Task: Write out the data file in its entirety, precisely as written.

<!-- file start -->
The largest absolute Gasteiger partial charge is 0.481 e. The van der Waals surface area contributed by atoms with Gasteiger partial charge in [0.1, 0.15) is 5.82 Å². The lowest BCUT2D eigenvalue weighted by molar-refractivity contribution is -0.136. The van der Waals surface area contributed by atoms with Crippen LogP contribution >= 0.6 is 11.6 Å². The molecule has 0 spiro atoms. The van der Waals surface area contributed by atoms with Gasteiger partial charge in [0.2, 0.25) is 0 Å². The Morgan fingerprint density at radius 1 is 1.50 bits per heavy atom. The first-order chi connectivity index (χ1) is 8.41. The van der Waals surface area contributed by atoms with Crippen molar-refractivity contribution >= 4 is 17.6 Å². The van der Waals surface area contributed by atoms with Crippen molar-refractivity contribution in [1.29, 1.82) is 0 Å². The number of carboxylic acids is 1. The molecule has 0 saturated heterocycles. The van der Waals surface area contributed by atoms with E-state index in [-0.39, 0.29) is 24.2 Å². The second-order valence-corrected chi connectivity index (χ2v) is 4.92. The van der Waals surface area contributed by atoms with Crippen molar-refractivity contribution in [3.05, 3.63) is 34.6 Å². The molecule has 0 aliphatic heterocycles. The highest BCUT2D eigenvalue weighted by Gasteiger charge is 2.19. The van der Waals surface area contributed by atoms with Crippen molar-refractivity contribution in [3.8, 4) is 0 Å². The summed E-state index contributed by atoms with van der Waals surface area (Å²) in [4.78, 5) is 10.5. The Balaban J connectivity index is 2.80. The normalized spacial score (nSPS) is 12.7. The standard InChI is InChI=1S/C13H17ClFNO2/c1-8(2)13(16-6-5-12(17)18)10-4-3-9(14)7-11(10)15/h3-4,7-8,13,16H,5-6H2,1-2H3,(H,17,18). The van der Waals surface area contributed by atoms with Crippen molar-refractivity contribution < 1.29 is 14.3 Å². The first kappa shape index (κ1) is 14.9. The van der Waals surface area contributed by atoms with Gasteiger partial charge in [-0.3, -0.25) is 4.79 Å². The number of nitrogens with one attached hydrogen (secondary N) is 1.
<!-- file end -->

The largest absolute Gasteiger partial charge is 0.481 e. The van der Waals surface area contributed by atoms with Gasteiger partial charge in [0.1, 0.15) is 5.82 Å². The lowest BCUT2D eigenvalue weighted by molar-refractivity contribution is -0.136. The van der Waals surface area contributed by atoms with Crippen LogP contribution >= 0.6 is 11.6 Å². The molecule has 0 spiro atoms. The van der Waals surface area contributed by atoms with Gasteiger partial charge in [0.2, 0.25) is 0 Å². The Morgan fingerprint density at radius 1 is 1.50 bits per heavy atom. The first-order chi connectivity index (χ1) is 8.41. The van der Waals surface area contributed by atoms with Crippen molar-refractivity contribution >= 4 is 17.6 Å². The van der Waals surface area contributed by atoms with Crippen molar-refractivity contribution in [1.29, 1.82) is 0 Å². The number of carboxylic acids is 1. The molecule has 0 saturated heterocycles. The van der Waals surface area contributed by atoms with E-state index in [-0.39, 0.29) is 24.2 Å². The second-order valence-corrected chi connectivity index (χ2v) is 4.92. The van der Waals surface area contributed by atoms with Crippen molar-refractivity contribution in [3.05, 3.63) is 34.6 Å². The molecule has 0 aliphatic heterocycles. The highest BCUT2D eigenvalue weighted by Gasteiger charge is 2.19. The van der Waals surface area contributed by atoms with Crippen molar-refractivity contribution in [3.8, 4) is 0 Å². The summed E-state index contributed by atoms with van der Waals surface area (Å²) in [4.78, 5) is 10.5. The Balaban J connectivity index is 2.80. The normalized spacial score (nSPS) is 12.7. The standard InChI is InChI=1S/C13H17ClFNO2/c1-8(2)13(16-6-5-12(17)18)10-4-3-9(14)7-11(10)15/h3-4,7-8,13,16H,5-6H2,1-2H3,(H,17,18). The van der Waals surface area contributed by atoms with Crippen molar-refractivity contribution < 1.29 is 14.3 Å². The first kappa shape index (κ1) is 14.9. The van der Waals surface area contributed by atoms with Gasteiger partial charge in [-0.3, -0.25) is 4.79 Å². The number of nitrogens with one attached hydrogen (secondary N) is 1.